Explanations for these findings vary widely: Some experts say that millennials' willingness to take credit for others' hard work is further evidence of their entitlement and feelings of deserving to succeed, while others argue that the tough job market has engendered a ruthless streak in the youngest American adults.
"We know from other studies we've done that [millennials] feel entitled to get ahead, they say they deserve it and are special compared to Gen Xers and boomers," said Denise Delahorne, senior vice president, group strategy director, DDB Chicago, who worked closely with the survey. "Their desire is so strong that some would do something that is morally questionable, or wrong."
But this narrative of the entitled millennial may no longer be as true as it once was, said Dan Schawbel, author of "Promote Yourself: The New Rules For Career Success" and the founder of Millennial Branding, a research and management consulting firm. Instead, young American adults may have finally learned humility from the current economic climate, he explained.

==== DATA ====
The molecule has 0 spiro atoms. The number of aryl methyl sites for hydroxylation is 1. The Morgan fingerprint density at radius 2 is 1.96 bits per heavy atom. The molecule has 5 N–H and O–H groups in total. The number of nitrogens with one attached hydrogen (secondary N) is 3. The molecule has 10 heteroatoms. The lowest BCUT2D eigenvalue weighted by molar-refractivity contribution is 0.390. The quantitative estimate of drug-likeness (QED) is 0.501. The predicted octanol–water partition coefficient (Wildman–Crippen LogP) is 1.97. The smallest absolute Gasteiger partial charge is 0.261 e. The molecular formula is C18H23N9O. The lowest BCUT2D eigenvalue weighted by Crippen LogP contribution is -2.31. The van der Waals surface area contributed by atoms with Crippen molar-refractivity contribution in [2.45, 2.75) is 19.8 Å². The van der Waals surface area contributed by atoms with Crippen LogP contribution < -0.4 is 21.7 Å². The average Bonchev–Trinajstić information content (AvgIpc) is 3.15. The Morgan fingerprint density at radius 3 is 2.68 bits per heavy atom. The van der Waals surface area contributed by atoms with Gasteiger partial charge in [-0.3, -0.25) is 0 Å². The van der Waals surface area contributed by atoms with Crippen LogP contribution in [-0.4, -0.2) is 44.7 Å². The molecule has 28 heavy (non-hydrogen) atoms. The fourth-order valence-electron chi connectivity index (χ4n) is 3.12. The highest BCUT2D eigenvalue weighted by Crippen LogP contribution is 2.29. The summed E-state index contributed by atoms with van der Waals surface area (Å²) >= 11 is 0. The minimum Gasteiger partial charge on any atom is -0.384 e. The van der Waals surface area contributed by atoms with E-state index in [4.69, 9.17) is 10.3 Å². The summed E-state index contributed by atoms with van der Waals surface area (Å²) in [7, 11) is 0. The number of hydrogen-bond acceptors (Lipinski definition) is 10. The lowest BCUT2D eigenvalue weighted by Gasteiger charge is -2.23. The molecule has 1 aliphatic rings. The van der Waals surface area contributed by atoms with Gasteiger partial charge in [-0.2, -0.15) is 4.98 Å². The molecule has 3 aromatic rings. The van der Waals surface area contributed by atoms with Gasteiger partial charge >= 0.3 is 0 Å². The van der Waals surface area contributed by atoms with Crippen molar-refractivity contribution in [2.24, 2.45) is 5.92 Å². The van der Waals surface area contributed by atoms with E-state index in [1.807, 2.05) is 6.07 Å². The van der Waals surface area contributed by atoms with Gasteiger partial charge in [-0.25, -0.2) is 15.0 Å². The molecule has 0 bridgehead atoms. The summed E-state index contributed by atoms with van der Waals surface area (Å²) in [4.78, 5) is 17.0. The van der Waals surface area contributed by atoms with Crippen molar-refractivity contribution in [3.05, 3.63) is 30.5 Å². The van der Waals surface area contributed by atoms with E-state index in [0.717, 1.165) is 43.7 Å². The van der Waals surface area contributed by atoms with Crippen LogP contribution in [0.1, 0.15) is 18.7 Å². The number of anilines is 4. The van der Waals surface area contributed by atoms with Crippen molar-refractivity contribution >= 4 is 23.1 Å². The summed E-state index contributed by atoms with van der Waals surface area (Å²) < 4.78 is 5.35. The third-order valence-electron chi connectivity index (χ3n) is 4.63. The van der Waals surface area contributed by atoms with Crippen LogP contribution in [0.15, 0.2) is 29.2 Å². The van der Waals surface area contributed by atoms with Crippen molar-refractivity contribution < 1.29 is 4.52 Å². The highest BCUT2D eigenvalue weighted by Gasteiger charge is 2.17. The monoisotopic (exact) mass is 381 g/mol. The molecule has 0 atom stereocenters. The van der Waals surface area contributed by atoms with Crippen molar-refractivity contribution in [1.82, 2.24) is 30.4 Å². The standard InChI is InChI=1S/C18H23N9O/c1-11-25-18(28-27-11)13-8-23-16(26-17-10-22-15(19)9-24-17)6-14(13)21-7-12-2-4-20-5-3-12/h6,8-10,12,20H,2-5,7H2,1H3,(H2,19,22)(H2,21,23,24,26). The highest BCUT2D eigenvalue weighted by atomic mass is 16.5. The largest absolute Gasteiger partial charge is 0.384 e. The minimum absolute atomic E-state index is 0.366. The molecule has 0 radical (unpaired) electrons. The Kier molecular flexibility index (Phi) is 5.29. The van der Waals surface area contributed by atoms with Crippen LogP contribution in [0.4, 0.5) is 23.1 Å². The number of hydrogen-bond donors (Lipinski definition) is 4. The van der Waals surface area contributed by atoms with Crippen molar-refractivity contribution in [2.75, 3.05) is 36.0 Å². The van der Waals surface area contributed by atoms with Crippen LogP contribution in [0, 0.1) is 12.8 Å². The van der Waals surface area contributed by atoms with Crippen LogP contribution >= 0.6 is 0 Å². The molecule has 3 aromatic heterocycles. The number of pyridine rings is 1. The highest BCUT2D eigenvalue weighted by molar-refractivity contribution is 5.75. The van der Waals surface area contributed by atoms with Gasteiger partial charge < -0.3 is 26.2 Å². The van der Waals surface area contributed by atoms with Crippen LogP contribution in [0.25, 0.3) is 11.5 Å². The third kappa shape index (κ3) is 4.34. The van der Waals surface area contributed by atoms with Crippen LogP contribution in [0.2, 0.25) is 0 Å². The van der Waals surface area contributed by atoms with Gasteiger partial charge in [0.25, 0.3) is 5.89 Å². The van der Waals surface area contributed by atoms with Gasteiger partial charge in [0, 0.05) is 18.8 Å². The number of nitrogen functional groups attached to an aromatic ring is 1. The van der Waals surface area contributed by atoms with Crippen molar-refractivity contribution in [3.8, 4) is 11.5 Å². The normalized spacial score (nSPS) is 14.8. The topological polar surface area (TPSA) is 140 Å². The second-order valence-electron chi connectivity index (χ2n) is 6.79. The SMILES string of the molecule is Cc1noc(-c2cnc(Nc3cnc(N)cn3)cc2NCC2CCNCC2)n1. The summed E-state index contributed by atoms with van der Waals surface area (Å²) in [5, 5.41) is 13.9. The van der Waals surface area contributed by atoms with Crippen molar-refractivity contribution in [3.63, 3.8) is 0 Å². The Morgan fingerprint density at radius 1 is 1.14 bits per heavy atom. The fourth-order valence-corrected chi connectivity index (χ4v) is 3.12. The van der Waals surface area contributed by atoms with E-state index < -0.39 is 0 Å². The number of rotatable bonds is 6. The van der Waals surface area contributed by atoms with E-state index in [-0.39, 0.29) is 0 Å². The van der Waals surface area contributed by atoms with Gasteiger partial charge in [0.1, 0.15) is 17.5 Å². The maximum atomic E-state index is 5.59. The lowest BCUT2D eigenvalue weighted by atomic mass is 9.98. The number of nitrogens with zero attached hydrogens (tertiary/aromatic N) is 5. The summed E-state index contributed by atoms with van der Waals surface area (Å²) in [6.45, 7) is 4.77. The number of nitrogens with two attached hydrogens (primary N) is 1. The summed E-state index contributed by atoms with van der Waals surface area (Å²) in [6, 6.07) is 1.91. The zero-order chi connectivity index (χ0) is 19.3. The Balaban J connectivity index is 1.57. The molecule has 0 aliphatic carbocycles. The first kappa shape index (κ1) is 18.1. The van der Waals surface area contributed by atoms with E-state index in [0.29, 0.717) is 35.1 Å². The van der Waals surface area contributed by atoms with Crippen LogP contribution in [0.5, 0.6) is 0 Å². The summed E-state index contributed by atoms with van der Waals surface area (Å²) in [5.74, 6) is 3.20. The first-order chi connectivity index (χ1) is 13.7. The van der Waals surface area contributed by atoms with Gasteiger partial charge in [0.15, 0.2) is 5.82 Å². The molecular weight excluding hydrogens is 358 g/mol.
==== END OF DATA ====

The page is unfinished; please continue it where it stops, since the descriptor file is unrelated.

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"It's harder to feel entitled because it's harder to get a job in the first place," Schawbel said. "There's no way you can feel entitled when you're living at home."
It should be noted, however, that a study from last week confirms the entitlement narrative: 65 percent of respondents described millennials as "entitled," and 71 percent said they were "selfish."
Instead, millennials may have received a "huge wake-up call" from the estimated 40 percent unemployment rate among America's youngest adults, Schawbel said.
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"People who are young are working hard at their jobs, and are conscious of the fact that many peers don't have jobs," Delahorne said, acknowledging that a survey of working millennials may include some selection bias for more ruthless individuals. "They had to work harder to get the jobs they have."